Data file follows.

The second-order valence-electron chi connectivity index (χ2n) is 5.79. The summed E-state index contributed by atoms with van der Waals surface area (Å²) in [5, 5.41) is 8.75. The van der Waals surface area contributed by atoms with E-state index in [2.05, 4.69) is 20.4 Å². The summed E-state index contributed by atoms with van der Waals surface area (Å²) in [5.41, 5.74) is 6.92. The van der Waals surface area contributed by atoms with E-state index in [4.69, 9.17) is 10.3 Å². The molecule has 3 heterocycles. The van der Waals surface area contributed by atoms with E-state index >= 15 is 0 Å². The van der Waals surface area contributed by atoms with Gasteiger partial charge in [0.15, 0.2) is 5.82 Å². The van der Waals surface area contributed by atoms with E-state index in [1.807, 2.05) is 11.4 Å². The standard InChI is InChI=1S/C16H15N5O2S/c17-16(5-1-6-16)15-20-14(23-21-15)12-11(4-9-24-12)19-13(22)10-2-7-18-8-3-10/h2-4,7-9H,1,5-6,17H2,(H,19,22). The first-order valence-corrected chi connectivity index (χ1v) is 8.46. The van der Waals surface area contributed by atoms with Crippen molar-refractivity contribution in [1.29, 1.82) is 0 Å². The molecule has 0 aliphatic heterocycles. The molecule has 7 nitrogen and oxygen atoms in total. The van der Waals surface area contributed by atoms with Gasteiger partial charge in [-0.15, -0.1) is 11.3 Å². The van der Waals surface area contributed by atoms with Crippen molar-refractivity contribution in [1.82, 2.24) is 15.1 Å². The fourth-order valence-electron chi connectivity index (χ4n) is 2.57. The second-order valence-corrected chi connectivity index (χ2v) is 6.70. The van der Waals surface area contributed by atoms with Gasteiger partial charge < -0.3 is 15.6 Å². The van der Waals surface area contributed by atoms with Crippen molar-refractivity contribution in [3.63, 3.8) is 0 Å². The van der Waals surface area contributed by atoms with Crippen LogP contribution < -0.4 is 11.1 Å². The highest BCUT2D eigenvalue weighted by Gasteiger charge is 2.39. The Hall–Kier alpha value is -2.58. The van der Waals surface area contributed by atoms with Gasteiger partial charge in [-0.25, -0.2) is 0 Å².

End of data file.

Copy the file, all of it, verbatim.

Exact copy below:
The second-order valence-electron chi connectivity index (χ2n) is 5.79. The summed E-state index contributed by atoms with van der Waals surface area (Å²) in [5, 5.41) is 8.75. The van der Waals surface area contributed by atoms with E-state index in [2.05, 4.69) is 20.4 Å². The summed E-state index contributed by atoms with van der Waals surface area (Å²) in [5.41, 5.74) is 6.92. The van der Waals surface area contributed by atoms with E-state index in [4.69, 9.17) is 10.3 Å². The molecule has 3 heterocycles. The van der Waals surface area contributed by atoms with E-state index >= 15 is 0 Å². The van der Waals surface area contributed by atoms with Gasteiger partial charge in [0.15, 0.2) is 5.82 Å². The van der Waals surface area contributed by atoms with E-state index in [1.807, 2.05) is 11.4 Å². The standard InChI is InChI=1S/C16H15N5O2S/c17-16(5-1-6-16)15-20-14(23-21-15)12-11(4-9-24-12)19-13(22)10-2-7-18-8-3-10/h2-4,7-9H,1,5-6,17H2,(H,19,22). The first-order valence-corrected chi connectivity index (χ1v) is 8.46. The van der Waals surface area contributed by atoms with Crippen molar-refractivity contribution in [1.29, 1.82) is 0 Å². The molecule has 0 aliphatic heterocycles. The molecule has 7 nitrogen and oxygen atoms in total. The van der Waals surface area contributed by atoms with Gasteiger partial charge in [-0.15, -0.1) is 11.3 Å². The van der Waals surface area contributed by atoms with Crippen molar-refractivity contribution in [1.82, 2.24) is 15.1 Å². The fourth-order valence-electron chi connectivity index (χ4n) is 2.57. The second-order valence-corrected chi connectivity index (χ2v) is 6.70. The van der Waals surface area contributed by atoms with Gasteiger partial charge < -0.3 is 15.6 Å². The van der Waals surface area contributed by atoms with Crippen molar-refractivity contribution in [3.63, 3.8) is 0 Å². The van der Waals surface area contributed by atoms with Crippen LogP contribution < -0.4 is 11.1 Å². The highest BCUT2D eigenvalue weighted by Gasteiger charge is 2.39. The Hall–Kier alpha value is -2.58. The van der Waals surface area contributed by atoms with Gasteiger partial charge in [-0.25, -0.2) is 0 Å².